In short, Michael McDowell and Larry Wilson had written something closer to a bonafide horror film, and Universal reportedly wasn’t happy. Wilson, who has producer and story credits for the final movie, spoke in an interview about the negative reaction the script got from an executive at the studio. After giving them the screenplay on a Friday, Wilson was called into the office on Monday morning, only to be told “what are you doing with your life?” As bad reactions go, it sounds like it was pretty bad.
Shortly after that, Beetlejuice was sold to the company of producer David Geffen. After that, it was given to Tim Burton (now seen as a promising young director after Pee Wee’s Big Adventure) and things started to progress. McDowell and Wilson began rewrites, but Burton ultimately handed the rest of the job to Warren Skaaren after some creative differences popped up. Funnily enough, Skaaren would also contribute to the script of Burton’s Batman. The writer is responsible for the tonal shift Beetlejuice underwent before filming, to become the fantasy-comedy we all know and love. One notable difference, though, was the fact that Skaaren planned for the soundtrack to be R&B, not Harry Belafonte. A bit of a drastic change, but one that obviously worked out for the best.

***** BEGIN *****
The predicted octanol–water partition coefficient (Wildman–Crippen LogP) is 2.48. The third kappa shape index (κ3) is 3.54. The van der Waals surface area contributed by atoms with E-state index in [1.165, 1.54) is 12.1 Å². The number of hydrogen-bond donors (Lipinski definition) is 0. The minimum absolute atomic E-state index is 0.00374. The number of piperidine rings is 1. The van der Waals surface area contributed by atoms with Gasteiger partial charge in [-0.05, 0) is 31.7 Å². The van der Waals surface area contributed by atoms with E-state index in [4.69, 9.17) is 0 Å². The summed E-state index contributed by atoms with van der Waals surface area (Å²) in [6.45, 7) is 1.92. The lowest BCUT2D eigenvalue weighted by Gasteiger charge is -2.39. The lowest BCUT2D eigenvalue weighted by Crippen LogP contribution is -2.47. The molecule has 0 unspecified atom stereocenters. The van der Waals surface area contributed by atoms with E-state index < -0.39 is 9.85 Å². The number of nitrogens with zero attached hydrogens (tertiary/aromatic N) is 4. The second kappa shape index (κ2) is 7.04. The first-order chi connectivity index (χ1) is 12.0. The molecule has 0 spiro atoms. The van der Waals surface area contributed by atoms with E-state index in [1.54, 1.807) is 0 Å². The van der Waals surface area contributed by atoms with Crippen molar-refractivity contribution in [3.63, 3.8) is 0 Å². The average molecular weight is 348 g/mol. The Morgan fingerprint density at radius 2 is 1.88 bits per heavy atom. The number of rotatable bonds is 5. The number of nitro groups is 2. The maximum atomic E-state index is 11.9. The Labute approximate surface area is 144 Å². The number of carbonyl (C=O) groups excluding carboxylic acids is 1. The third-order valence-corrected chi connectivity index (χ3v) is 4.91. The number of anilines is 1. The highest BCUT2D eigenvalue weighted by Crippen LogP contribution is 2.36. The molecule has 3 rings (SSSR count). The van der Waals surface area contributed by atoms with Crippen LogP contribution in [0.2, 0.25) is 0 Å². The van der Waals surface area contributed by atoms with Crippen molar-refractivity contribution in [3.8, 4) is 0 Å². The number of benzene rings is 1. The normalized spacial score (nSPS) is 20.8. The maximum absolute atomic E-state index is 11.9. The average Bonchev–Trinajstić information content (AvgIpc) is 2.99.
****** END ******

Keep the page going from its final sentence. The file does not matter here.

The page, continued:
The script may have been polished, but there were still plenty of stumbling blocks during development.
First of all was the casting. Sammy Davis Jr. was Burton’s first choice for the role, and the producers were considering comedic actor Dudley Moore as well as stand-up comedian Samuel Kinison. It was David Geffen who suggested Michael Keaton for the role, and luckily enough Burton agreed.
Keaton is one of many long-term collaborators that the director would pick up while making Beetlejuice. Others include Catherine O’Hara (who would go on to voice Sally in the Burton-produced The Nightmare Before Christmas), Winona Ryder (who he cast as Kim Boggs in Edward Scissorhands) and production designer Bo Welch, who worked on Edward Scissorhands and Batman Returns. Glenn Shadix, who plays Otho, would also lend his voice to The Nightmare Before Christmas. You almost get the impression that if Beetlejuice didn’t turn out the way it did, Burton’s body of work would also be very different.
The last hurdle Burton faced was Warner Bros., who disliked the film’s name. They famously wanted to called the comedy the much more bland House Ghosts, to which Burton responded with a joke about calling it Scared Sheetless instead. He was reportedly horrified when they actually considered it, but evidently Beetlejuice came out on top in the end.
There you have it – a film that went from horror to comedy, turned a murderous antagonist into a sex pest, and replaced an R&B soundtrack with Harry Belafonte. It introduced Burton, quite by chance, to multiple collaborators who appear in his films throughout his career. Winona Ryder is even attached to reprise her role as Lydia in the long-awaited sequel to Beetlejuice, that was announced (again) in February this year.
The film’s troubled development certainly benefited Burton, helping to shape his career for years to come. It also worked out for the best for Beetlejuice itself. Without those changes to the script and casting decisions, it may well not have been the enduring success it is today.